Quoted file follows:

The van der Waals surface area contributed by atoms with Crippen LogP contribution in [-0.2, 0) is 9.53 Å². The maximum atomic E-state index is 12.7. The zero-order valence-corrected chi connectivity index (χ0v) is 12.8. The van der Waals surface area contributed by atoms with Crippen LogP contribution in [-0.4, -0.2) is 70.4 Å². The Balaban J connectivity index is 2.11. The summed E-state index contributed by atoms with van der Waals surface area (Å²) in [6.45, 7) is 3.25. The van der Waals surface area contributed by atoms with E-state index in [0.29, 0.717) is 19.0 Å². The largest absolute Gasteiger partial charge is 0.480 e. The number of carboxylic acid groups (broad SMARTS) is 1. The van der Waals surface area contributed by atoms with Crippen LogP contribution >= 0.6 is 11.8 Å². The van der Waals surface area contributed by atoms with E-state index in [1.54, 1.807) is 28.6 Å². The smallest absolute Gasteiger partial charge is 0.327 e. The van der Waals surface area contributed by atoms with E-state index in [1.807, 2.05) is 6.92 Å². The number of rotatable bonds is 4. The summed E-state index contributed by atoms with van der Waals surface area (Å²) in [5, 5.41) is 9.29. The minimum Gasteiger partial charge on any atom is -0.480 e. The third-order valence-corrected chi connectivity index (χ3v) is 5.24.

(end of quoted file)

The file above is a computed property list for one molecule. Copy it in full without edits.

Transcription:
The van der Waals surface area contributed by atoms with Crippen LogP contribution in [-0.2, 0) is 9.53 Å². The maximum atomic E-state index is 12.7. The zero-order valence-corrected chi connectivity index (χ0v) is 12.8. The van der Waals surface area contributed by atoms with Crippen LogP contribution in [-0.4, -0.2) is 70.4 Å². The Balaban J connectivity index is 2.11. The summed E-state index contributed by atoms with van der Waals surface area (Å²) in [6.45, 7) is 3.25. The van der Waals surface area contributed by atoms with E-state index in [0.29, 0.717) is 19.0 Å². The largest absolute Gasteiger partial charge is 0.480 e. The number of carboxylic acid groups (broad SMARTS) is 1. The van der Waals surface area contributed by atoms with Crippen LogP contribution >= 0.6 is 11.8 Å². The van der Waals surface area contributed by atoms with E-state index in [1.54, 1.807) is 28.6 Å². The smallest absolute Gasteiger partial charge is 0.327 e. The van der Waals surface area contributed by atoms with E-state index in [1.807, 2.05) is 6.92 Å². The number of rotatable bonds is 4. The summed E-state index contributed by atoms with van der Waals surface area (Å²) in [5, 5.41) is 9.29. The minimum Gasteiger partial charge on any atom is -0.480 e. The third-order valence-corrected chi connectivity index (χ3v) is 5.24.